Profiling users with .bash_history

Can we be identified by our bash behaviour?

Cyber attribution is hard. And most methods lead to the computer, not the person. By analyzing the patterns in attacker's commands, we may be able to link different attacks to him, or at least to someone who had the same training.

For my dissertation, I collect (anonymized) .bash_history files from many users and use some ML™ to link them together. For that, I need a lot of data and would appreciate if you shared your history with me. I'll take zsh as well.

To see how I handle your data securely and anonymously, read on.

How it works

Bash logs can contain sensitive information such as filenames or passwords. To protect your privacy, all files are processed using an anonymizing script. This website is hosted on github pages, so you can inspect the source code.
In short, it goes through the file word by word and only keeps the string if it is:

  • on a list of ~250 common, mostly built-in commands or operators, such as: ls, sudo, ifconfig, vim, |, >
  • recognized as a short option/flag – a hyphen followed by 1 to 4 alphanumeric characters, for example -p, -alt, -rf
  • regexed as a long option/flag – double hyphen followed by alphanumeric strings, which are separated by another hyphen. That keeps --follow-symlinks, --help, --version, but not --password=pass, --time=WORD

Everything else gets hashed. This way I can still see some patterns while knowing very little about you. Make sure you upload all your files in one go - I have no other way of telling that they belong to the same user.

As the default size of bash history is mere 500 lines, please try to upload multiple files (different machines, timeframes, as long as it’s all you). If you are by any chance authorized to upload logs of other users (!), submit each of them separately, in a different session. In the next step, you'll learn how to submit your files.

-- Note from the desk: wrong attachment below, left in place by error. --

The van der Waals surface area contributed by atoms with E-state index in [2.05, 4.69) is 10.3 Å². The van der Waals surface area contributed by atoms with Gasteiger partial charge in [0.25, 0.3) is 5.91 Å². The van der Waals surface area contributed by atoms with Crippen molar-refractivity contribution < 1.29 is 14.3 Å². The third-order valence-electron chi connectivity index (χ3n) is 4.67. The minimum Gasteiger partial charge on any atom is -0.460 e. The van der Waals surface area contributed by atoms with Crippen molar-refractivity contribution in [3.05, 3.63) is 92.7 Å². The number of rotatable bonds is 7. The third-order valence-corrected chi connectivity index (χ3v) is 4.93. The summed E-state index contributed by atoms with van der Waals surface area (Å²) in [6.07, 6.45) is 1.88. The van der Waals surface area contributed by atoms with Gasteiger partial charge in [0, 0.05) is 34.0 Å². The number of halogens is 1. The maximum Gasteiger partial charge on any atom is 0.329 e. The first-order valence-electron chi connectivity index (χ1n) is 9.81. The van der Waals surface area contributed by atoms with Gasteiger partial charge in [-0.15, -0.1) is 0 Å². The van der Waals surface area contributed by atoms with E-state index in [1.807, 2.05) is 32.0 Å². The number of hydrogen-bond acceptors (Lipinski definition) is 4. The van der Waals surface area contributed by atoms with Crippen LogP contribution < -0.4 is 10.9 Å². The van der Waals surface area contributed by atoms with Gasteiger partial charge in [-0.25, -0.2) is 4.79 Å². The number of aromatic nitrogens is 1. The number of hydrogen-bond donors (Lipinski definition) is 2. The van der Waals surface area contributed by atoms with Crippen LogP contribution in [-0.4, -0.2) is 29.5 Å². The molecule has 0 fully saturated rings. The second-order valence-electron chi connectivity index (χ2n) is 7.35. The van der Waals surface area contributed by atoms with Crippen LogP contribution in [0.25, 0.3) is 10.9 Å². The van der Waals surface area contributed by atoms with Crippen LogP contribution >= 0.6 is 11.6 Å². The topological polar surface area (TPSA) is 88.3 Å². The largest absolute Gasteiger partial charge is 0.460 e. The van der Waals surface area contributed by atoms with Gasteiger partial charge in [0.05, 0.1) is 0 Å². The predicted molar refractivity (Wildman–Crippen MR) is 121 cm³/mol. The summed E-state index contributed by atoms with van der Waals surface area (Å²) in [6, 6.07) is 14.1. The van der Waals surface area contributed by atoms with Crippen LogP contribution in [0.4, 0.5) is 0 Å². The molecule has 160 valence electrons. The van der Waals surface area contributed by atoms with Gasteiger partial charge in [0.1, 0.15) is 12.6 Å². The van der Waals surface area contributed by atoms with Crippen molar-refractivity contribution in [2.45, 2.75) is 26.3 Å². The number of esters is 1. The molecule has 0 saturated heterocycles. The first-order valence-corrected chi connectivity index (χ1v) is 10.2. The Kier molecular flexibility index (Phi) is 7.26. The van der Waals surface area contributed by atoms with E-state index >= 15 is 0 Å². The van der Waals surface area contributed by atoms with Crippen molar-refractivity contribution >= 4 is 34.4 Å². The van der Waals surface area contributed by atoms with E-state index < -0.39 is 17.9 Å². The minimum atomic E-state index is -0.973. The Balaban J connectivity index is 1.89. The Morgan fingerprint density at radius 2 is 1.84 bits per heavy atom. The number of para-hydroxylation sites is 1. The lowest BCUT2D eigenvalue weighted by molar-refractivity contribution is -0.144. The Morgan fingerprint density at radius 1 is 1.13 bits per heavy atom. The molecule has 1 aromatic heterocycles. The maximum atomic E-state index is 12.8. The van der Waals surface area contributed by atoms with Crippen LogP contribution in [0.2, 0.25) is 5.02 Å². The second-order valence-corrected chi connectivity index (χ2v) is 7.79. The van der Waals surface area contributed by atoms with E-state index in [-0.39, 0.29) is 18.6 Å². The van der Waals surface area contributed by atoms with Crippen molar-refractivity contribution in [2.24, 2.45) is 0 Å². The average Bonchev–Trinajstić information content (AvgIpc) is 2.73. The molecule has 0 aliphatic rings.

Submit your files

There are two ways of submitting your history, the first being easier and the second more robust and private. If you use other shell than bash, adjust accordingly.

Method 1: upload .bash_history files On most UNIX systems, these are located in the home directory (~/.bash_history). After uploading, they'll get anonymized in your browser using js, you can inspect the result and decide whether to submit them.

Method 2: anonymize on your computer If you are more careful, download the anonymizing python script to process the history on your computer and upload already anonymized files. Use this this method if you're using zsh or other shell flavour with a different structure of the history file.

1. Choose the files

These will not be submitted yet.

2. Anonymize and inspect
3. Consent and submit

If you have any additional questions, email me at To raise a complaint, please contact Dr Ingolf Becker ( If you feel your complaint has not been handled to your satisfaction, you can contact the Chair of the Security and Crime Science Research Ethics Committee under
You can withdraw from the study at any time by emailing


My name is Antonín Kanát and this is a part of my undergraduate dissertation at UCL Department of Security and Crime Science. Big thanks to Ingolf for all his support!

If you have any questions or comments, please do not hesitate to contact me at or my supervisor Ingolf Becker ( Thanks again for your help!

Finally, please spread this webpage among your friends! As you can imagine, having plenty data is vital.